In a decade, the number of pubs has fallen by 7,000

According to new research, the number of pubs across England and Wales is continuing to decline, reaching its lowest point on record in this year's records.

In a decade, the number of pubs has fallen by 7,000

According to new research, the number of pubs across England and Wales is continuing to decline, reaching its lowest point on record in this year's records.

According to Altus Group, there were 39,970 pubs as of June 2012. This is a decrease of more than 7,000 from 2012

It warned that after struggling with Covid, the industry was now facing soaring energy costs and high prices.

Although the government claimed it had reduced taxes to aid, industry groups demanded more.

Over the past decade, thousands of pubs closed. Younger people have less to drink and supermarkets sell more alcohol. The industry has complained about being too taxed.

The Office for National Statistics reported that the sector was making progress in 2019, with a 10 year-old increase in its size.

However, it declined once again during the pandemic. Lockdowns forced pubs into closing or implementing strict social distancing regulations.

Altus reports that 400 pubs in England and Wales were closed last year, while 200 went out of business in the first half 2022 after inflation began to eat into their profits.

Robert Hayton, Altus' UK head, stated: "While pubs were remarkably resilient during pandemic, now they face new headwinds in dealing with the cost to do business in crisis due to soaring energy prices, inflationary pressures, and tax rises."

The research found that the West Midlands had 28 pub closings during the first six months in 2022.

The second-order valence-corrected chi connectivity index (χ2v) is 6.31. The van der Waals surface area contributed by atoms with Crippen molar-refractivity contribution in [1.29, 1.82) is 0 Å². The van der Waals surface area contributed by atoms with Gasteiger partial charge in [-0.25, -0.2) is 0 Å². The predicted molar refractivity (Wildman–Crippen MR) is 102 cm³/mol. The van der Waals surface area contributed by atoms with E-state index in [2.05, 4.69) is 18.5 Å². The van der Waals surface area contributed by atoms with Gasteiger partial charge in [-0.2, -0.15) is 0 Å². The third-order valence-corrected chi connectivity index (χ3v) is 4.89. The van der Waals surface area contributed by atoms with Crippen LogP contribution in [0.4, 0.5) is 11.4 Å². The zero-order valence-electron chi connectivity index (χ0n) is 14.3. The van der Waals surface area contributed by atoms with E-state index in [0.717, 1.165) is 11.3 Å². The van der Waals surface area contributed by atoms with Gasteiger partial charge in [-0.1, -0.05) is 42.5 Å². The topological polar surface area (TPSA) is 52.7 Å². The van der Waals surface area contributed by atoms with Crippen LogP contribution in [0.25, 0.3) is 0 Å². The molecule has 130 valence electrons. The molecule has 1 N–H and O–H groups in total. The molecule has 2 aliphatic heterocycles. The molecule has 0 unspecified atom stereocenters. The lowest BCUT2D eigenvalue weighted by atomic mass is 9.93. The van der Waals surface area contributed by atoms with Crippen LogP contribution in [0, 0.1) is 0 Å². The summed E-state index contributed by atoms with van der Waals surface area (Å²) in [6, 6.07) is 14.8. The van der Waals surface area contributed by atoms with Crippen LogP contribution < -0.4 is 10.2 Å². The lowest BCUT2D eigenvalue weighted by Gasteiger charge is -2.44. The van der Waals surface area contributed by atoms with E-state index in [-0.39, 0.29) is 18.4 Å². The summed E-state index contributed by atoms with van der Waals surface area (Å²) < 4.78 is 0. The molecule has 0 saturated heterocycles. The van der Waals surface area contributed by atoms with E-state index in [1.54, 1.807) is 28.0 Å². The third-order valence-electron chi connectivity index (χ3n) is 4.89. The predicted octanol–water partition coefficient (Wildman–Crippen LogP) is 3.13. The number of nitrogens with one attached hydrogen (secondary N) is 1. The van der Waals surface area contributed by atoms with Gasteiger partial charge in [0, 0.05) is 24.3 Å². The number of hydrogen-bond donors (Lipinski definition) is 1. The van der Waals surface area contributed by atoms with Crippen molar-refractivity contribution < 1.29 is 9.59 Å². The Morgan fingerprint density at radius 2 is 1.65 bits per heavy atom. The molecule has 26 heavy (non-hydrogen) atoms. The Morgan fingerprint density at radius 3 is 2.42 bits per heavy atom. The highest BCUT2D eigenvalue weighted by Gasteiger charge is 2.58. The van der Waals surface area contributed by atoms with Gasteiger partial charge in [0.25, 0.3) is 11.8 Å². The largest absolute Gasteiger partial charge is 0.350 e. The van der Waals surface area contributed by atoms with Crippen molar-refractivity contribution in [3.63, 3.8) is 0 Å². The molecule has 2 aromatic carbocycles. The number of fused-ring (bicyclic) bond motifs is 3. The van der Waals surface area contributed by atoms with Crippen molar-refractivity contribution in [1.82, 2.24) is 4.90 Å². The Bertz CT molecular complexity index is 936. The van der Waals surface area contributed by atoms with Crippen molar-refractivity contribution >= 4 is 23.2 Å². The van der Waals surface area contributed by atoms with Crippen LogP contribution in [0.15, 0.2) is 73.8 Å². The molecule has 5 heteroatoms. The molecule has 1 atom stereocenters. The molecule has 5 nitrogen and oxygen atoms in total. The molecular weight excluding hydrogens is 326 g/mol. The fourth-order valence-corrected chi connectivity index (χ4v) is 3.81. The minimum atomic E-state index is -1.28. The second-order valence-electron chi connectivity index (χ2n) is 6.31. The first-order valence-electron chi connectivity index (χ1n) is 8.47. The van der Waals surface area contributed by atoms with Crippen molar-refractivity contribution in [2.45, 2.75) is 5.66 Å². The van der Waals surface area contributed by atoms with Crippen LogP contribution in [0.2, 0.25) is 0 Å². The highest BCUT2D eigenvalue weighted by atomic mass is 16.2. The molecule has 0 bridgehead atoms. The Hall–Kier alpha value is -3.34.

London and the East of England followed suit, both of which lost 24.

Altus stated that pubs that had disappeared from their former communities had been either demolished or converted to other uses, so they were "lost for good".

Emma McClarkin (CEO of the British Beer and Pub Association) stated: "When pubs have to close, it's a huge cost to the community. These numbers paint a disturbing picture of how pubs are disappearing in towns and villages across the country.

She added that "as a sector, we just survived the hardest two years in memory, and now we face the challenge to extreme rising costs."

"We must get relief from these pressures, or we risk losing more pubs every year."

Only 37% of hospitality businesses, according to the BBPA, UK Hospitality and the British Institute of Innkeeping, are turning a profit.

Respondents said that rising energy and labor costs were the most important factors.

Pub bosses warned last week that summer rail strikes could reduce their profits and further weaken consumer demand.

Although the government admitted that it couldn't control inflation from "global factors", the government continued to support the hospitality industry.

A spokesperson said that the tax cuts were made for hundreds of thousands businesses by increasing the Employment Allowance and slashing fuel duties.

"We have also provided a 50% relief on business rates for High Street businesses, and stopped bill increases by freezing business rates multiplier. This will save businesses PS4.6bn over five years."

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